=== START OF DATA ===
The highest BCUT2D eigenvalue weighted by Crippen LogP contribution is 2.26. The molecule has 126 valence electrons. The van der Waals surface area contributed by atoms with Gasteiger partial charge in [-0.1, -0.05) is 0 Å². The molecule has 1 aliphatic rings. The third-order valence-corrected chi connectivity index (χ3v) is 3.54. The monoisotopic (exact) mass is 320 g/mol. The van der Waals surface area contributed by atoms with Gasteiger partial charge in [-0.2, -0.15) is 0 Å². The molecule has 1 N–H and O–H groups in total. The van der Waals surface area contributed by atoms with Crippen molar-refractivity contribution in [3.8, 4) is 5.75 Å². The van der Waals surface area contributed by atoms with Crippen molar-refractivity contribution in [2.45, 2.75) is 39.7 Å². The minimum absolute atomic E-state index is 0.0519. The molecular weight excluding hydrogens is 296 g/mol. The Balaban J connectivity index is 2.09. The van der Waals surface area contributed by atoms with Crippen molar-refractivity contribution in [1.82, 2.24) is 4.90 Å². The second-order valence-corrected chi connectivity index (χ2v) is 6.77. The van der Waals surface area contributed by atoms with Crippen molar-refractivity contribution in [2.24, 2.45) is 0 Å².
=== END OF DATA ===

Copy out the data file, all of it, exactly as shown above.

The highest BCUT2D eigenvalue weighted by Crippen LogP contribution is 2.26. The molecule has 126 valence electrons. The van der Waals surface area contributed by atoms with Gasteiger partial charge in [-0.1, -0.05) is 0 Å². The molecule has 1 aliphatic rings. The third-order valence-corrected chi connectivity index (χ3v) is 3.54. The monoisotopic (exact) mass is 320 g/mol. The van der Waals surface area contributed by atoms with Gasteiger partial charge in [-0.2, -0.15) is 0 Å². The molecule has 1 N–H and O–H groups in total. The van der Waals surface area contributed by atoms with Crippen molar-refractivity contribution in [3.8, 4) is 5.75 Å². The van der Waals surface area contributed by atoms with Crippen molar-refractivity contribution in [2.45, 2.75) is 39.7 Å². The minimum absolute atomic E-state index is 0.0519. The molecular weight excluding hydrogens is 296 g/mol. The Balaban J connectivity index is 2.09. The van der Waals surface area contributed by atoms with Crippen molar-refractivity contribution in [1.82, 2.24) is 4.90 Å². The second-order valence-corrected chi connectivity index (χ2v) is 6.77. The van der Waals surface area contributed by atoms with Crippen molar-refractivity contribution in [2.24, 2.45) is 0 Å².